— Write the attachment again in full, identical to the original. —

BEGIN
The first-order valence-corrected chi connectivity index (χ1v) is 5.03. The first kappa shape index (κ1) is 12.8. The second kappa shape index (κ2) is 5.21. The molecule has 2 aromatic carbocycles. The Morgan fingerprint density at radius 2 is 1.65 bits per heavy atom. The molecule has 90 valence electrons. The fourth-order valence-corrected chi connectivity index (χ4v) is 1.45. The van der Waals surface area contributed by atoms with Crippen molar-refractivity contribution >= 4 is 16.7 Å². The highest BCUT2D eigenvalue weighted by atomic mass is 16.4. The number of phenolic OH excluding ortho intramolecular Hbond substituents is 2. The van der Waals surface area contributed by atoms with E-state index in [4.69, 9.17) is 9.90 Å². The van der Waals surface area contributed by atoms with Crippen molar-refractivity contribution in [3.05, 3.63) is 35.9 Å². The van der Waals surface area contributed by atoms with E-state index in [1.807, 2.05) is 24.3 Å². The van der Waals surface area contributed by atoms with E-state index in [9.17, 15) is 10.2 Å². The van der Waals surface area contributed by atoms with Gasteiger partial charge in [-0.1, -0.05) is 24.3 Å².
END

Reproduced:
The first-order valence-corrected chi connectivity index (χ1v) is 5.03. The first kappa shape index (κ1) is 12.8. The second kappa shape index (κ2) is 5.21. The molecule has 2 aromatic carbocycles. The Morgan fingerprint density at radius 2 is 1.65 bits per heavy atom. The molecule has 90 valence electrons. The fourth-order valence-corrected chi connectivity index (χ4v) is 1.45. The van der Waals surface area contributed by atoms with Crippen molar-refractivity contribution >= 4 is 16.7 Å². The highest BCUT2D eigenvalue weighted by atomic mass is 16.4. The number of phenolic OH excluding ortho intramolecular Hbond substituents is 2. The van der Waals surface area contributed by atoms with E-state index in [4.69, 9.17) is 9.90 Å². The van der Waals surface area contributed by atoms with Crippen molar-refractivity contribution in [3.05, 3.63) is 35.9 Å². The van der Waals surface area contributed by atoms with E-state index in [1.807, 2.05) is 24.3 Å². The van der Waals surface area contributed by atoms with E-state index in [9.17, 15) is 10.2 Å². The van der Waals surface area contributed by atoms with Gasteiger partial charge in [-0.1, -0.05) is 24.3 Å².